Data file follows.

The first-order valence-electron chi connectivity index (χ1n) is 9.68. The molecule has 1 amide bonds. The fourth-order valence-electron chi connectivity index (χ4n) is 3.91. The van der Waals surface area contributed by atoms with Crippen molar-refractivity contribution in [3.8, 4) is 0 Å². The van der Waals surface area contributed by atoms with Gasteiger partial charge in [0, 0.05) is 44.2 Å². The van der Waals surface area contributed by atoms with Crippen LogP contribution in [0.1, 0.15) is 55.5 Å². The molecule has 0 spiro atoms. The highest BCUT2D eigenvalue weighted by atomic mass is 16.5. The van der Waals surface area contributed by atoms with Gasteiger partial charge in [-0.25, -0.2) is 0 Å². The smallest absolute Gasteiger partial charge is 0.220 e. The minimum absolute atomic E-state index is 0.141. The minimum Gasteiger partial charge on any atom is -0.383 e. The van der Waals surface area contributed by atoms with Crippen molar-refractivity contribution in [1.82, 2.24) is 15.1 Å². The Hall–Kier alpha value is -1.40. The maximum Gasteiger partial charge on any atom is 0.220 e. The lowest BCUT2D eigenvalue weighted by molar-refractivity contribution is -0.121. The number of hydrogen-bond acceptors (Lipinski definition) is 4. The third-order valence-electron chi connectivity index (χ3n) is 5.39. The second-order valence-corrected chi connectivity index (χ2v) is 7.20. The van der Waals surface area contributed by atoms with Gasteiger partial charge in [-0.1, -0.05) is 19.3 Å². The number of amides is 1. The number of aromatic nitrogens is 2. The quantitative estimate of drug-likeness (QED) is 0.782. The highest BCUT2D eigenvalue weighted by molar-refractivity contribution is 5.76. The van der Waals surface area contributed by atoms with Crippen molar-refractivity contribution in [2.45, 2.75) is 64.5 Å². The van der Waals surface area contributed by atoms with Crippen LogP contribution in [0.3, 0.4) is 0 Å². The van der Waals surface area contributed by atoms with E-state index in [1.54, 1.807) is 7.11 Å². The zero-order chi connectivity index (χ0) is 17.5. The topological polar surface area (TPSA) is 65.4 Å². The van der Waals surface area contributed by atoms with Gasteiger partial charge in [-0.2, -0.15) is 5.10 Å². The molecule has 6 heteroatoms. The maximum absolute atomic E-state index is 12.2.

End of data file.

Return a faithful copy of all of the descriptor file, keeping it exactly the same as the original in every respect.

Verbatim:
The first-order valence-electron chi connectivity index (χ1n) is 9.68. The molecule has 1 amide bonds. The fourth-order valence-electron chi connectivity index (χ4n) is 3.91. The van der Waals surface area contributed by atoms with Crippen molar-refractivity contribution in [3.8, 4) is 0 Å². The van der Waals surface area contributed by atoms with Gasteiger partial charge in [0, 0.05) is 44.2 Å². The van der Waals surface area contributed by atoms with Crippen LogP contribution in [0.1, 0.15) is 55.5 Å². The molecule has 0 spiro atoms. The highest BCUT2D eigenvalue weighted by atomic mass is 16.5. The van der Waals surface area contributed by atoms with Gasteiger partial charge in [-0.25, -0.2) is 0 Å². The smallest absolute Gasteiger partial charge is 0.220 e. The minimum absolute atomic E-state index is 0.141. The minimum Gasteiger partial charge on any atom is -0.383 e. The van der Waals surface area contributed by atoms with Crippen molar-refractivity contribution in [1.82, 2.24) is 15.1 Å². The Hall–Kier alpha value is -1.40. The maximum Gasteiger partial charge on any atom is 0.220 e. The lowest BCUT2D eigenvalue weighted by molar-refractivity contribution is -0.121. The number of hydrogen-bond acceptors (Lipinski definition) is 4. The third-order valence-electron chi connectivity index (χ3n) is 5.39. The second-order valence-corrected chi connectivity index (χ2v) is 7.20. The van der Waals surface area contributed by atoms with Gasteiger partial charge in [-0.1, -0.05) is 19.3 Å². The number of amides is 1. The number of aromatic nitrogens is 2. The quantitative estimate of drug-likeness (QED) is 0.782. The highest BCUT2D eigenvalue weighted by molar-refractivity contribution is 5.76. The van der Waals surface area contributed by atoms with Crippen molar-refractivity contribution in [2.45, 2.75) is 64.5 Å². The van der Waals surface area contributed by atoms with Crippen LogP contribution in [0.3, 0.4) is 0 Å². The van der Waals surface area contributed by atoms with E-state index in [1.54, 1.807) is 7.11 Å². The zero-order chi connectivity index (χ0) is 17.5. The topological polar surface area (TPSA) is 65.4 Å². The van der Waals surface area contributed by atoms with Gasteiger partial charge in [-0.2, -0.15) is 5.10 Å². The molecule has 6 heteroatoms. The maximum absolute atomic E-state index is 12.2.